.91. In 259 B. C., Sardinia and Corsica were attacked, and the town of Aleʼria taken by the Romans. The following year, another great naval victory was gained off Ec'nomus, in Sicily; and the consuls, Manlius and Regulus, invaded Africa. They captured and fortified the town of Cly'pea, which they made their headquarters, and then proceeded to lay waste the lands of Carthage with fire and sword. The beautiful villas of the nobles

*N. B. Not the great Hannibal, who was son of Hamilcar, and hero of the Second Punic War. "Punic" is only another form of the adjective Phoenician, but is applied especially to the people of Carthage.

and merchants afforded inestimable spoils; and 20,000 persons, many of whom were of exalted rank, and accustomed to all the refinements of wealth, were dragged away as slaves.

In the winter, Manlius returned to Rome with half the army and all the plunder, while Regulus remained to prosecute the war. He defeated the Carthaginian generals, captured their camp, and overran the country at pleasure. More than three hundred walled villages or towns were taken. In vain the judges and nobles of Carthage cast their children into the brazen arms of Moloch, whence they rolled into the fiery furnace burning always before him. The hideous idol was not appeased, and the Roman general was equally implacable. To all embassies he refused peace, except on such intolerable terms that even disastrous war seemed better.

92. At the darkest moment, relief arrived in the person of a Spartan general, Xanthippus, who came with a body of Greek mercenaries. His military fame and the evident wisdom of his counsels inspired such confidence, that he was put in the place of the incompetent Punic commanders. With his 4,000 Greeks, added to the Carthaginian infantry and 100 elephants, he defeated and captured Regulus, and wholly destroyed the Roman army. A still more terrible disaster befell the fleet which had been sent to bring away the shattered remnants of the forces from Africa. A violent storm came on, and the southern coast of Sicily was strewn with the remains of 260 vessels and 100,000 men, B. C. 255. The Romans, though nearly driven to despair of the republic, never relaxed their exertions, but equipped a new fleet, with which, the following year, they captured the important town of Panormus. This fleet was wrecked, B. C. 253, and the next two years were full of discouragements; but, in 250 B. C., a brilliant victory, won at Panormus by the proconsul Metellus, tended to restore the balance of the opposing forces. A hundred elephants, taken alive, were exhibited in the triumph of Metellus.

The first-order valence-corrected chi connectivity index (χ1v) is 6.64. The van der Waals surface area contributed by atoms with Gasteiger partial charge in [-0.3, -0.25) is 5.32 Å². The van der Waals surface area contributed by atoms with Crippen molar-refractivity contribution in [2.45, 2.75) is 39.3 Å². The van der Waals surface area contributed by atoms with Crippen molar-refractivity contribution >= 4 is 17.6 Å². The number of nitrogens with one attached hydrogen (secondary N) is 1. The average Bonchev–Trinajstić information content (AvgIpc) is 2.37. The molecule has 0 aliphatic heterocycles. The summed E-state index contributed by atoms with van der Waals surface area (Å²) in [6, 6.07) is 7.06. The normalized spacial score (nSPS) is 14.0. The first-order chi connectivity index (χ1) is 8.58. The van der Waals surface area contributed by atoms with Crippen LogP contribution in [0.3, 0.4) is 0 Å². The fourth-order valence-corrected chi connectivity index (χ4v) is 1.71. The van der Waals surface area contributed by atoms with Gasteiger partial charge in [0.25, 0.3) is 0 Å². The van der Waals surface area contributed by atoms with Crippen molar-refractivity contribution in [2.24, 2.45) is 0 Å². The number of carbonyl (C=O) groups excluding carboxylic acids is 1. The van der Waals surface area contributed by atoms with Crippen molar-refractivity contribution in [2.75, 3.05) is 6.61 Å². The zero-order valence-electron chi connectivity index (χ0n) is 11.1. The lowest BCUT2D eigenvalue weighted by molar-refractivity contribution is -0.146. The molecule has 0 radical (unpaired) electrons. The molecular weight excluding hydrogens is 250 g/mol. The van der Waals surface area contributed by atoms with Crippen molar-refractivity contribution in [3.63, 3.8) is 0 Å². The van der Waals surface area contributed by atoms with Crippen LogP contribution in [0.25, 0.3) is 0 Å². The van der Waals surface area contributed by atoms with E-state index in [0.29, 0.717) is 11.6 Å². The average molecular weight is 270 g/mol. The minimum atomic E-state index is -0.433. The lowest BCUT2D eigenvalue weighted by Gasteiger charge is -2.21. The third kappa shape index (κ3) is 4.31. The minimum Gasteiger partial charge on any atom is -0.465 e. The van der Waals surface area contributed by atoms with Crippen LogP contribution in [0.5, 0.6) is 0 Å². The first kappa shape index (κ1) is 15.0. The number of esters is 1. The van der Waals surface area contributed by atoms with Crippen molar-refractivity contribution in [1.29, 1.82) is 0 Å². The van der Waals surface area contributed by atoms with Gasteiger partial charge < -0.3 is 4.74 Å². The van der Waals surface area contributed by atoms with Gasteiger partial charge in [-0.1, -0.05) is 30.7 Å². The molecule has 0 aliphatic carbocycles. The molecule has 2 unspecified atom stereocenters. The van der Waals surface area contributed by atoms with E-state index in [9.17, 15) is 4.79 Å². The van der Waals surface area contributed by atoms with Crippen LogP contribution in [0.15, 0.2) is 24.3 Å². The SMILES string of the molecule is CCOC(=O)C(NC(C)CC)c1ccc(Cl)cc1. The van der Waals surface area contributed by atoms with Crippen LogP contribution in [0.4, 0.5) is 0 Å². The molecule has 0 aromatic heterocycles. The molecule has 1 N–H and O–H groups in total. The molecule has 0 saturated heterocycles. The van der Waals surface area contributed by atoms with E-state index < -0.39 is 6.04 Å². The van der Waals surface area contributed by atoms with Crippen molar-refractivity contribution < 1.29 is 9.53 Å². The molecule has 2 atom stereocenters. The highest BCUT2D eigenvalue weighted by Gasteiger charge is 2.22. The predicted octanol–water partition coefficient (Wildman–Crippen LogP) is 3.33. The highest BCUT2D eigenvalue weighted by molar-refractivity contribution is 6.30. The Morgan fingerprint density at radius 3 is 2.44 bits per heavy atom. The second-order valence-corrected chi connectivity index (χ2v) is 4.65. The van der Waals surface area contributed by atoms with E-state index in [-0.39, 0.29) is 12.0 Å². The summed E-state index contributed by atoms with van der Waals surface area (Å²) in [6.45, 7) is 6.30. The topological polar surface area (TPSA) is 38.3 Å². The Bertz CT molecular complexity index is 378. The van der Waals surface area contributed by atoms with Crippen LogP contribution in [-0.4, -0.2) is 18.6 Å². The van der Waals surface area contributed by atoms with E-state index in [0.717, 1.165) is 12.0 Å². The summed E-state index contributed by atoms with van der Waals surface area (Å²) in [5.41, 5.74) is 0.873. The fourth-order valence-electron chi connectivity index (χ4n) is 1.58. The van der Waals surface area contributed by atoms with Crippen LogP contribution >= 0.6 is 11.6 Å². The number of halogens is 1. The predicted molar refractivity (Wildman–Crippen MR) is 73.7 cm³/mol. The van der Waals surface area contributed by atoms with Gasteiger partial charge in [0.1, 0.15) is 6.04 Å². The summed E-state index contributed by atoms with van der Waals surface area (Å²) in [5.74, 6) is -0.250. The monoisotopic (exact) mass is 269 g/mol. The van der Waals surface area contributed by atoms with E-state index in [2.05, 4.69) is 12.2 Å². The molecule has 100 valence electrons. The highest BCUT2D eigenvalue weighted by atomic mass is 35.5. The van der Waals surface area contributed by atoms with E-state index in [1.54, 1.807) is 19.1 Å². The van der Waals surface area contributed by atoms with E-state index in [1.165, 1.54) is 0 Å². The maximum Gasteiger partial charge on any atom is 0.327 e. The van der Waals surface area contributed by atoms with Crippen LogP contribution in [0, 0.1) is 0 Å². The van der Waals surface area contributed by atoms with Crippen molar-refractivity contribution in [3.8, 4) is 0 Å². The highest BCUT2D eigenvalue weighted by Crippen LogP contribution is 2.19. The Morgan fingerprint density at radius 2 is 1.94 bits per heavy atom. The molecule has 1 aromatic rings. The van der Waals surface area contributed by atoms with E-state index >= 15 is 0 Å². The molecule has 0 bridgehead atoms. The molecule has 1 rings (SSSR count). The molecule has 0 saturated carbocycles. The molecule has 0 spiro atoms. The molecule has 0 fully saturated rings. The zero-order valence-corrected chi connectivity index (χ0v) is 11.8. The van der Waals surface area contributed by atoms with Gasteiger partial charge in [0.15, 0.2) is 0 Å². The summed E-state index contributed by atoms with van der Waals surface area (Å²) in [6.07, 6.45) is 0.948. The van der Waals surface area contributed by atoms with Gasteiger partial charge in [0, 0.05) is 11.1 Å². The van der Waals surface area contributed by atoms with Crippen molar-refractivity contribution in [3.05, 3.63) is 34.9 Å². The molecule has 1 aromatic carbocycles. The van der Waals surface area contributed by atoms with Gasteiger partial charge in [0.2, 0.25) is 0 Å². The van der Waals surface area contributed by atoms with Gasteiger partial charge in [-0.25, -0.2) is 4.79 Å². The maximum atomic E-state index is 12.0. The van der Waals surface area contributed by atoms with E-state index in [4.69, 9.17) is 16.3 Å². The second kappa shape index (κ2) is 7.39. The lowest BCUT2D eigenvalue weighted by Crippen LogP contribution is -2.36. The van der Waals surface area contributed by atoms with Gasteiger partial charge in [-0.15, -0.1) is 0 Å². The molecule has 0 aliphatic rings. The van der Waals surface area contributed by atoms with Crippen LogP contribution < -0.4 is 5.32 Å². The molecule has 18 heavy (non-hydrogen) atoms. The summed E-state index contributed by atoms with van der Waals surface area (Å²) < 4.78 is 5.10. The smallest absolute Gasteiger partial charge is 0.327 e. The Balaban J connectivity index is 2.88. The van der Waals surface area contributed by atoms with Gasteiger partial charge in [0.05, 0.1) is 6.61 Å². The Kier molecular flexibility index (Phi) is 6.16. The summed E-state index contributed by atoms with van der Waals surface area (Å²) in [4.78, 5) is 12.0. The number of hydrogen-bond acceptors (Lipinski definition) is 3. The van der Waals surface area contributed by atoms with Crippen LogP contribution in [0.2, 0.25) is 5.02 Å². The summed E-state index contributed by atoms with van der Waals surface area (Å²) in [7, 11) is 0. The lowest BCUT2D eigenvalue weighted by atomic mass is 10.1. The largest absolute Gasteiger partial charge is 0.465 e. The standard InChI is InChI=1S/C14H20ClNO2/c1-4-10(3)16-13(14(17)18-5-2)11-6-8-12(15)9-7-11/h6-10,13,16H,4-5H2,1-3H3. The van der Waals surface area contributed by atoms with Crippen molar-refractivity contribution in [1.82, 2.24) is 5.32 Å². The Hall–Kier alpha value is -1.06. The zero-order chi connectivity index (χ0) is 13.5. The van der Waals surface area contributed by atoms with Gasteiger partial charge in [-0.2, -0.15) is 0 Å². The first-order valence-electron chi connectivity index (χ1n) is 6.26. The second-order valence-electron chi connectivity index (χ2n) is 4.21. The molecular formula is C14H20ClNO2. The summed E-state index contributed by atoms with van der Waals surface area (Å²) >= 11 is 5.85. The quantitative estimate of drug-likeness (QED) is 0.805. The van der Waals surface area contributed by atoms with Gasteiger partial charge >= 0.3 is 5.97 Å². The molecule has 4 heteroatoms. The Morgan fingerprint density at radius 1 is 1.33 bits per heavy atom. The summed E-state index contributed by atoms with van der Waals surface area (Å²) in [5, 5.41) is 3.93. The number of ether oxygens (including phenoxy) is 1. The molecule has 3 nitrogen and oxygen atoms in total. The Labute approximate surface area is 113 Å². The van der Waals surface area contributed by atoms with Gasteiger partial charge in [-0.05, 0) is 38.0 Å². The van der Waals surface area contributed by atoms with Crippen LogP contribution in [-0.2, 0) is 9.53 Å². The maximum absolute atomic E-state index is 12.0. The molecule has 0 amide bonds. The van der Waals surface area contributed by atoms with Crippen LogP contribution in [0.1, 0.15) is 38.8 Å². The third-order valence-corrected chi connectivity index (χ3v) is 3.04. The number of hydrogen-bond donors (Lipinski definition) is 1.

93. For the next eight years, the advantage was usually with the Carthaginians. Hamilcar Barca, the father of the great Hannibal, ravaged the coasts of Italy, and the Romans had no leader of equal genius to oppose to him. At last they rallied all their forces to put an end to the war. The wealthier citizens at their own expense fitted out a fleet of 200 ships, and the consul Luta'tius gained a decisive victory among the islands west of Sicily. This reverse, following twenty-three years of exhausting war, so disheartened the Carthaginians, that they agreed to abandon Sicily and all the neighboring islands, to pay 2,000 talents, and release all the Roman prisoners without ransom.

94. The First Punic War had lasted nearly twenty-four years, B. C. 264-241 inclusive. Rome emerged from it a great naval power, able to

meet on equal terms the well-trained mariners who had hitherto ruled the western Mediterranean. Foreseeing that the struggle must be renewed, both parties spent the twenty-three years which followed in strenuous preparations. Rome seized upon Sardinia and Corsica; and Carthage, absorbed and weakened by a revolt of her mercenary troops, was compelled to submit, and even to pay a heavy fine for having presumed to remonstrate.

These islands, with Sicily, were placed under proconsular government, the system by which Rome afterward managed all her vast foreign possessions. The two consuls, on completing their year of office, divided the "provinces" between them by lot or agreement, and each held in his own, both military and civil control, while the finances were managed by quæstors responsible only to the Senate. When the provinces became numerous, the greater number were governed by pro-prætors. One-tenth of the whole produce of these conquered countries was claimed by Rome, beside a duty of five per cent on all imports and exports.